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Author Topic: Rotovating hard clay?  (Read 4564 times)

Dans

  • Joined Jun 2012
  • Spalding
    • Six Oaks
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Rotovating hard clay?
« on: January 07, 2017, 12:24:24 am »
When we moved we inherited a very large polytunnel. The previous people had weed proof fabric down and the clay soil underneath it look absolutely baked when we pulled the fabric back. Rock solid and full of cracks like you see in a parched desert.

We decided to go for no dig and piled a mix of well rotted compost and soil improver on top. We did 4 beds. Some we just poured straight on, some we cracked the surface with a fork and some we thoroughly soaked first, some were a combination.

In all of them some veg has pushed through into the clay layer below, but a lot of plants just put thier roots horizontally along the length of the beds. In all of you push back the soil surface you can feel the clay layer just as hard as it was.

That very long explanation leads to my question. Should we rotavate?  Would a rotovator even penetrate that? It was very hard with the fork you break the surface?

I like the no dig approach but the ground underneath my beds seems like concrete. Would I be better just raising the beds even higher?

Dans
9 sheep, 24 chickens, 3 cats, a toddler and a baby on the way

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Fleecewife

  • Joined May 2010
  • South Lanarkshire
    • ScotHebs
Re: Rotovating hard clay?
« Reply #1 on: January 07, 2017, 11:45:01 am »
You need to break up the hard pan Dans, or no water will drain through.  Very hard work but I would suggest a pinch bar (long crow bar thing sold for fence hole prep.)  You kind of throw it at the ground repeatedly (vertically at first then horizontally when you hate it too much to do any more  :roflanim: ) then wriggle it around.   Ideally you want to break it up as much as possible then leave it exposed to winter frosts - frost is better at breaking up clay than anything.   But is this the tunnel you have your geese in?  That adds a problem.
Once you get to the point where the whole surface is broken to about 6" deep, then buy a load of sharp gravel - about 2 mm - and dig in as deep as you can. Sharp sand will help too. This will reduce compaction of the clay and allow the water to drain through and the earthworms to pop up.  Once worms can get through they will work to draw compost down into the clay, which will gradually make you a good loamy soil.  Clay soils are really fertile, much better than sandy, but do take a few years to make usable.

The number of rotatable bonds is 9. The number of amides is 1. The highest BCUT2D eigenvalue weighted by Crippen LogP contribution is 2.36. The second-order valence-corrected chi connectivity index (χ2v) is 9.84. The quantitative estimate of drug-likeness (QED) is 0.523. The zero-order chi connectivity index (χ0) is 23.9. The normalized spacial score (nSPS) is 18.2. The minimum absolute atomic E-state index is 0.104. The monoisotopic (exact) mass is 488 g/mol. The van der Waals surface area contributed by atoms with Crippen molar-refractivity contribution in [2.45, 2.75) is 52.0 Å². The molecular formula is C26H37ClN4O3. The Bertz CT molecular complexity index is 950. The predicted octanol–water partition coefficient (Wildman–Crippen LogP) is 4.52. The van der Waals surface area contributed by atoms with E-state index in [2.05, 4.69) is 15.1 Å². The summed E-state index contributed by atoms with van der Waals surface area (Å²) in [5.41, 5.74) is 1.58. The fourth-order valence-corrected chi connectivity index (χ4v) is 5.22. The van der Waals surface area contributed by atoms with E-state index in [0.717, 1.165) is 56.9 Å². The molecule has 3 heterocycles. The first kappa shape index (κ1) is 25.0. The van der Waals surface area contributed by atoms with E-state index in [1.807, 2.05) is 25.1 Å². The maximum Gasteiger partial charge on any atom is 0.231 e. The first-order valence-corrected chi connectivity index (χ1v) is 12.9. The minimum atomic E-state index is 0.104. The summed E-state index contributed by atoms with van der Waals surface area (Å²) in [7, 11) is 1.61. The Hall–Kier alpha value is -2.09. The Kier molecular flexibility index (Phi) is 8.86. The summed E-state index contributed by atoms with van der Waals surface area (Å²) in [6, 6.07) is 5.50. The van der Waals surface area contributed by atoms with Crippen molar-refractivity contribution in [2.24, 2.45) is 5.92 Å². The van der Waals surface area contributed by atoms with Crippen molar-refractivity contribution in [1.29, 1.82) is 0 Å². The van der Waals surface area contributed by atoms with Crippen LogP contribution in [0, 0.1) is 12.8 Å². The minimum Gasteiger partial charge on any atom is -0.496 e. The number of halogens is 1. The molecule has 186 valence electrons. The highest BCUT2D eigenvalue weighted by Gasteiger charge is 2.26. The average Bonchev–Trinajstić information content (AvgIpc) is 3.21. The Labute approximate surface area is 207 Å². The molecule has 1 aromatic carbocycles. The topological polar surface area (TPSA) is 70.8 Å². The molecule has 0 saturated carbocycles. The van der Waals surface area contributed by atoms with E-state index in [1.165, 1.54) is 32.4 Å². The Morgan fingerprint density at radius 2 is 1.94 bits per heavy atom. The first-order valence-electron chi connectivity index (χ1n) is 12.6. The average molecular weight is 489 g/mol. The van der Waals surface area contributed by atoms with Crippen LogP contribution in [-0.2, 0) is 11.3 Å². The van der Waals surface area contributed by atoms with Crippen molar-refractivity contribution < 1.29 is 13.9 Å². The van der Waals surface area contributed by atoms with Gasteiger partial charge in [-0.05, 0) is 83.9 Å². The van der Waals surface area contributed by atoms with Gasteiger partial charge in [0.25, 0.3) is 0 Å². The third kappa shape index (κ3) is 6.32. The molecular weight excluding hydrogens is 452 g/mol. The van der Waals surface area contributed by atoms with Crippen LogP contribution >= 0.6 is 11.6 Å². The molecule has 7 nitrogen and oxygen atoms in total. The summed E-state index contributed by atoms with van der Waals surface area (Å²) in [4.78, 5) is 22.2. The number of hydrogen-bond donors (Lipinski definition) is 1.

I would keep a rotavator well away as it simply moves the hard pan lower, if you can get it to do anything more than skim over the surface.
« Last Edit: January 07, 2017, 11:48:25 am by Fleecewife »
"Let's not talk about what we can do, but do what we can"

There is NO planet B - what are YOU doing to save our home?

Do something today that your future self will thank you for - plant a tree

 Love your soil - it's the lifeblood of your land.

clydesdaleclopper

  • Joined Aug 2009
  • Aberdeenshire
Re: Rotovating hard clay?
« Reply #2 on: January 07, 2017, 11:53:54 am »
In that situation I would recommend using a broadfork. It breaks up the hard pan as you work at successively deeper depths without turning over the soil and losing the benefits of no dig.
Our holding has Anglo Nubian and British Toggenburg goats, Gotland sheep, Franconian Geese, Blue Swedish ducks, a whole load of mongrel hens and two semi-feral children.

Anke

  • Joined Dec 2009
  • St Boswells, Scottish Borders
Re: Rotovating hard clay?
« Reply #3 on: January 07, 2017, 05:22:03 pm »
Unless your polytunnel is really high a pinchbar (ours is about 6ft long) is not very useful - you are in danger of pushing it through the polythene above your head by accident... use a mattock or pick axe, just be careful when swinging.... we did that in ours. Then built raised beds, about 25 to 30cm high.

We found this year (10 years of use) though that the soil - despite regular dressings with manure - seems quite exhausted, as the beans/peas and beetroot all were terrible. Now planning on taking out a lot of soil, refilling with fresh topsoil, plus manure, seaweed and rock dust. One thing that probably contributed  was that I left it going dry in winter usually.... not good, but as it's our hay storage unit as well it was difficult to keep wet.

I am quite sceptical wrt no-dig and heavy clay soil...

Dans

  • Joined Jun 2012
  • Spalding
    • Six Oaks
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Re: Rotovating hard clay?
« Reply #4 on: January 09, 2017, 12:33:38 am »
Thanks guys.

It's not the one the geese are in, they are in one of our 'small' tunnels. We have the big one and then two smaller ones.

Our polytunnel is very high, the support beams that go across are over 6 foot and then there is a lot of room above those. I could see myself throwing the pinch bar and puncturing the sides if it is the thing I am thinking of though. It was very heavy!